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While, I understand your dislike of Vim, Vi, Nano, Emacs, etc. (I can't work in them for extend periods of time either do to hand problems) They remain essential tools for many programmers and system administrators. Sometimes, you don't want to have the file pulled down and edited in a local edit and pushed back even if it is seamless. The benefits of inplace editing on remote machines is invaluable.

I think this is a cool idea. I think it needs to be cross platform. However, it must be fully backwards compatible with the full unix toolchain to be useful. If it isn't I can't use it, and a lot of other potential users will also be unable to use it.

I love the idea thanks for rethinking the terminal.




> Sometimes, you don't want to have the file pulled down and edited in a local edit and pushed back even if it is seamless. The benefits of inplace editing on remote machines is invaluable.

The benefits of having your vim settings whenever you type 'vim' rather than whatever's on the server is invaluable, too. It's not an easy task to satisfy everyone, and I wouldn't expect TermKit too; nevertheless I'm excited to see how it develops.

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If it's a server I plan on logging into more than once or twice, it's easy enough to pull down my git-managed dotfiles and have everything I come to expect.

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> They remain essential tools for many programmers and system administrators.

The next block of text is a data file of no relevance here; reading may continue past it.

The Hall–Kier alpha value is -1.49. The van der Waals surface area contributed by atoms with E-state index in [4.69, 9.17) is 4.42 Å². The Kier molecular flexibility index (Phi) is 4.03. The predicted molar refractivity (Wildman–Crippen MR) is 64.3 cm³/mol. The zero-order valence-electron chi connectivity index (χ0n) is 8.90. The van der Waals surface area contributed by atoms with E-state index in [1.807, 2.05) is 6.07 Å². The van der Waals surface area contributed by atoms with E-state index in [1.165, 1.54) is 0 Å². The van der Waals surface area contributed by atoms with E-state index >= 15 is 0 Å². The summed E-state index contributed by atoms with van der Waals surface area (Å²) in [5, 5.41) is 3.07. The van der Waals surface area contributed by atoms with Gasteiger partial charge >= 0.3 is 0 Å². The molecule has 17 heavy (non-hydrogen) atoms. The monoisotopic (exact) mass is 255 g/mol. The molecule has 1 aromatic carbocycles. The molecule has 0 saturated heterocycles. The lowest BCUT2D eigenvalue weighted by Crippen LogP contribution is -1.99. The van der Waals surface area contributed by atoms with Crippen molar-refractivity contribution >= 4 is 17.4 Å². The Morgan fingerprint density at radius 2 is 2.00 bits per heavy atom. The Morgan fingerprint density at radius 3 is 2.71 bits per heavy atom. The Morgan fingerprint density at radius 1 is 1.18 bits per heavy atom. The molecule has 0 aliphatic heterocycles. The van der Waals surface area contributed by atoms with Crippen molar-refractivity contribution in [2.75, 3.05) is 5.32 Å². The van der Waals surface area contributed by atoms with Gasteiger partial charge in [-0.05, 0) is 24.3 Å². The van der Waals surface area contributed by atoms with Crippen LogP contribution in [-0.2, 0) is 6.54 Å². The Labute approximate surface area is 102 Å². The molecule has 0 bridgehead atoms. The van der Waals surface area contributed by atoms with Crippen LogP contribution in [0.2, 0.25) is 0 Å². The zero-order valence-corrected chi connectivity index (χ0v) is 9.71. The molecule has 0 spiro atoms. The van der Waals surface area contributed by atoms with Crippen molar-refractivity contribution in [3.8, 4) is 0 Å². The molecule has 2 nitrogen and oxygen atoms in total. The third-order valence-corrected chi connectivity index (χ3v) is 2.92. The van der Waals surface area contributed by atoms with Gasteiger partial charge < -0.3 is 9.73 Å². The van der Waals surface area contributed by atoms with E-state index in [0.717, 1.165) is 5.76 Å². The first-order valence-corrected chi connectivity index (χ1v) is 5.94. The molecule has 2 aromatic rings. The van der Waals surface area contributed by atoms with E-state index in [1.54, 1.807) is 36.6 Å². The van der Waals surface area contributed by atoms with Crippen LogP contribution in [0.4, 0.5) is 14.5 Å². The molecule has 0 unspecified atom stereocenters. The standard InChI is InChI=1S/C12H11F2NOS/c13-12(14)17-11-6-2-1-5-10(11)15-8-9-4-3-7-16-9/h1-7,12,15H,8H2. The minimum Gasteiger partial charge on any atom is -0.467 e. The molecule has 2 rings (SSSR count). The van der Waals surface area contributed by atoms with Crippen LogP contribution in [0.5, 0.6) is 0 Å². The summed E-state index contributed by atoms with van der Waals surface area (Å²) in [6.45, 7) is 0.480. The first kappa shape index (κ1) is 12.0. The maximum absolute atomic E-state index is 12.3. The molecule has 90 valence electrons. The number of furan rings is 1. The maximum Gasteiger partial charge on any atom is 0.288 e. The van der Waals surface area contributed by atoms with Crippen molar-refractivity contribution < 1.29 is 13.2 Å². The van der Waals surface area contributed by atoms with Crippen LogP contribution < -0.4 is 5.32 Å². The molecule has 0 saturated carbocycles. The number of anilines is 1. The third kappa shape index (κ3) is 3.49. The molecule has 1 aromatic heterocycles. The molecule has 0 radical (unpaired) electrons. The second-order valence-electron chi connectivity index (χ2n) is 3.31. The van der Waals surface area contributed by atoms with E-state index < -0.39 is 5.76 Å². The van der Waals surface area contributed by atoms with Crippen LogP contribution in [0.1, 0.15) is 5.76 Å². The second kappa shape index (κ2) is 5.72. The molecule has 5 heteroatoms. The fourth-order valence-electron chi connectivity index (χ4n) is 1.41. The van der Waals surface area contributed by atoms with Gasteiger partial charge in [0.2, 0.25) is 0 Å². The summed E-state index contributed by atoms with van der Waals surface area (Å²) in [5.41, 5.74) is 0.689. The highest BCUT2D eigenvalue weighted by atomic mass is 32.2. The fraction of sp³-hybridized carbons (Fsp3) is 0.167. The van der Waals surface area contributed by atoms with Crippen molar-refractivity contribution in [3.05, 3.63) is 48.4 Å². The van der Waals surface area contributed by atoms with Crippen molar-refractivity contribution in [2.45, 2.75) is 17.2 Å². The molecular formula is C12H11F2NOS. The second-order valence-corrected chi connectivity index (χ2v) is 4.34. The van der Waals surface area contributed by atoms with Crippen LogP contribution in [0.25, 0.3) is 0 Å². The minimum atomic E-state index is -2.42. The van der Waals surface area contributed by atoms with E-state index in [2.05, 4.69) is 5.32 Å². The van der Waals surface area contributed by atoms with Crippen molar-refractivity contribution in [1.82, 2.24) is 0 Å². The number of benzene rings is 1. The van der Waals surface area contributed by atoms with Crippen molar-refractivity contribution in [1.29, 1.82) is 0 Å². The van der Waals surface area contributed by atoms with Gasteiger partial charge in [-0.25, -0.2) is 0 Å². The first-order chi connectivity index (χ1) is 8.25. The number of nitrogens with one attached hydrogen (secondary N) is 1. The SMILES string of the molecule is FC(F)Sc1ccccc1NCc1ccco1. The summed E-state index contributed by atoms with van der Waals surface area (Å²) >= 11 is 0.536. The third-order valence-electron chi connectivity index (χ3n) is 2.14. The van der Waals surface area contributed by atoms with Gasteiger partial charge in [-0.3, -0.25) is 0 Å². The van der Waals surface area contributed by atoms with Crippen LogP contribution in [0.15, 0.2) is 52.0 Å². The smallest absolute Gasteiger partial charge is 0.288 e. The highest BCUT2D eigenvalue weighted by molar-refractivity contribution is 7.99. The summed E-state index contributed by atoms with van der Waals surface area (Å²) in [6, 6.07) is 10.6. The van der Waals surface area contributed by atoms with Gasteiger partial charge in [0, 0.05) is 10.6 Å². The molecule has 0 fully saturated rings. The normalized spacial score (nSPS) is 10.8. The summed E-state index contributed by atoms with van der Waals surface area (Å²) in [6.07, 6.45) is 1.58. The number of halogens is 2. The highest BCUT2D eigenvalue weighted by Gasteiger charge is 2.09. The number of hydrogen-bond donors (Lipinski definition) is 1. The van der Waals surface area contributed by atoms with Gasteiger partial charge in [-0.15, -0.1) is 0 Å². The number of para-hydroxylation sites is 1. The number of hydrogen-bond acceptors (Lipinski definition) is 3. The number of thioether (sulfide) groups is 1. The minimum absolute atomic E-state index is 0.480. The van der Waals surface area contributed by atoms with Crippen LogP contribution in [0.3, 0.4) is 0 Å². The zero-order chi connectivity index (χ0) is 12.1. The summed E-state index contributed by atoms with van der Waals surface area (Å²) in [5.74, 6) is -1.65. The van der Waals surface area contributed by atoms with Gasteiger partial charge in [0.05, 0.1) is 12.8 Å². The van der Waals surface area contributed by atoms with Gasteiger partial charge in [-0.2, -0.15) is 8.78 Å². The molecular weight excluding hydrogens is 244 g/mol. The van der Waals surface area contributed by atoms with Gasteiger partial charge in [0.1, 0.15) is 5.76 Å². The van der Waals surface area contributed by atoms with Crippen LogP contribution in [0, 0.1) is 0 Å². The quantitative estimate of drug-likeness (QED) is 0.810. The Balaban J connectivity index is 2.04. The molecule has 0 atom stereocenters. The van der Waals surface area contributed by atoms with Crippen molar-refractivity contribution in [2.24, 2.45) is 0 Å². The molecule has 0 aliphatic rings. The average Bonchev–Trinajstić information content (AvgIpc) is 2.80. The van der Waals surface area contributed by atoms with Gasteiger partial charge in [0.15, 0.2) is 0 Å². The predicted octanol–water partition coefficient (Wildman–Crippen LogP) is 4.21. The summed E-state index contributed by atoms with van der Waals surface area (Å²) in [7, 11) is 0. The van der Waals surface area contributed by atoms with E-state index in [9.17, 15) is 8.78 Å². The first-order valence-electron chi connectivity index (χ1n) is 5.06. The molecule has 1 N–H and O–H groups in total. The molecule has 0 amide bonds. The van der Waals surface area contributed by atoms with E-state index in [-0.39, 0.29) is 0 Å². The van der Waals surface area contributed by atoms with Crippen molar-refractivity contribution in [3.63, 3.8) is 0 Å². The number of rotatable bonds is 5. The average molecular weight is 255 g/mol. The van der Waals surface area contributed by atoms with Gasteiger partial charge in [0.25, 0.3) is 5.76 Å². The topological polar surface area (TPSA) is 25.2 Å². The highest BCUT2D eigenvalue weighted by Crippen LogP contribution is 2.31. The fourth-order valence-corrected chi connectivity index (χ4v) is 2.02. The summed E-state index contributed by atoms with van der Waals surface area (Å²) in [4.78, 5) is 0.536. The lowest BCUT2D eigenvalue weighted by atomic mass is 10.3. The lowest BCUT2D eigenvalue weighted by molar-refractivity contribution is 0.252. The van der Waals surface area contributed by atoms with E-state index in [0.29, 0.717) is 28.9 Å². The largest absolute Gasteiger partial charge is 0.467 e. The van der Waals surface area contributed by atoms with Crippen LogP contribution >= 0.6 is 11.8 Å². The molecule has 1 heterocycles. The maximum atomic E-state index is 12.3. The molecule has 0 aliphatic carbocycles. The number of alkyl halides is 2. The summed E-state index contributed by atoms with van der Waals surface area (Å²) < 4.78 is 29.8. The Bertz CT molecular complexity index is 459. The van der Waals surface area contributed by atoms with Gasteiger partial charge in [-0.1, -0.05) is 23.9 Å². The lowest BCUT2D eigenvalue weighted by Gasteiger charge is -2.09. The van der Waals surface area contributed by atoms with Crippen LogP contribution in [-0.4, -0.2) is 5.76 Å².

So maybe TermKit isn't the app for them.

> However, it must be fully backwards compatible with the full unix toolchain to be useful.

"Must"? If this app does something useful for you, great. If not, that's fine too. Every app doesn't need to be used by every person.

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edit: However, it must be fully backwards compatible with the full unix toolchain to be useful to me.

happy?

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There is potential for TermKit to send files to your client's Vim, which opens a lot of possibilities. For example, it would be easy to have files from two different servers open. It would also reduce the number of places you need your configuration files.

TermKit's author may dislike Vim, but I suspect that he's helped its users in the long run.

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vim (and other editors) have lockfiles, recovery files in case of session crashes, and assume directory locality (e.g., oops I opened the wrong file; :r filename).

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